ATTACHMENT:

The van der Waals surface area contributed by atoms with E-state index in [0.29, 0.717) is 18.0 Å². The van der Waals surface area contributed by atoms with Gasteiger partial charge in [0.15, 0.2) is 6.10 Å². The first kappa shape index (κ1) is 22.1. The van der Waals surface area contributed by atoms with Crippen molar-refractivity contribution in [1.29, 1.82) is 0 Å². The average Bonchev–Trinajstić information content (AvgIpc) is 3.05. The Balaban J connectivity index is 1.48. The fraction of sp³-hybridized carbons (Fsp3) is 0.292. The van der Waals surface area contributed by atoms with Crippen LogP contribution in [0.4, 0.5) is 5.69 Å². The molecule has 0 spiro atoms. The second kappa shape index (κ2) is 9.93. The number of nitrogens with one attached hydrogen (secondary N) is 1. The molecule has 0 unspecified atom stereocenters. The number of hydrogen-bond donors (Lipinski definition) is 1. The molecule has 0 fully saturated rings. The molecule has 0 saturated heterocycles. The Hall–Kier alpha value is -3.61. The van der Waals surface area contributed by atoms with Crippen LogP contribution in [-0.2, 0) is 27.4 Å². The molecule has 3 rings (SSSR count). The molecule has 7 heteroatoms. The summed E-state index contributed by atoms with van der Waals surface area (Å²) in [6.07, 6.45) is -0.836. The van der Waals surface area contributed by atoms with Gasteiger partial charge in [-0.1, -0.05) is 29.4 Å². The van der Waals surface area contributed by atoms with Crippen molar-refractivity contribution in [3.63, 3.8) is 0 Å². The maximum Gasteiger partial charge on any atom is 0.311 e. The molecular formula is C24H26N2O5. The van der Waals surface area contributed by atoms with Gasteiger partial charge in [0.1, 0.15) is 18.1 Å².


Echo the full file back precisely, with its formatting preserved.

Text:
The van der Waals surface area contributed by atoms with E-state index in [0.29, 0.717) is 18.0 Å². The van der Waals surface area contributed by atoms with Gasteiger partial charge in [0.15, 0.2) is 6.10 Å². The first kappa shape index (κ1) is 22.1. The van der Waals surface area contributed by atoms with Crippen molar-refractivity contribution in [1.29, 1.82) is 0 Å². The average Bonchev–Trinajstić information content (AvgIpc) is 3.05. The Balaban J connectivity index is 1.48. The fraction of sp³-hybridized carbons (Fsp3) is 0.292. The van der Waals surface area contributed by atoms with Crippen LogP contribution in [0.4, 0.5) is 5.69 Å². The molecule has 0 spiro atoms. The second kappa shape index (κ2) is 9.93. The number of nitrogens with one attached hydrogen (secondary N) is 1. The molecule has 0 unspecified atom stereocenters. The number of hydrogen-bond donors (Lipinski definition) is 1. The molecule has 0 fully saturated rings. The molecule has 0 saturated heterocycles. The Hall–Kier alpha value is -3.61. The van der Waals surface area contributed by atoms with Crippen LogP contribution in [-0.2, 0) is 27.4 Å². The molecule has 3 rings (SSSR count). The molecule has 7 heteroatoms. The summed E-state index contributed by atoms with van der Waals surface area (Å²) in [6.07, 6.45) is -0.836. The van der Waals surface area contributed by atoms with Gasteiger partial charge in [-0.1, -0.05) is 29.4 Å². The van der Waals surface area contributed by atoms with Crippen molar-refractivity contribution in [3.63, 3.8) is 0 Å². The maximum Gasteiger partial charge on any atom is 0.311 e. The molecular formula is C24H26N2O5. The van der Waals surface area contributed by atoms with Gasteiger partial charge in [0.1, 0.15) is 18.1 Å².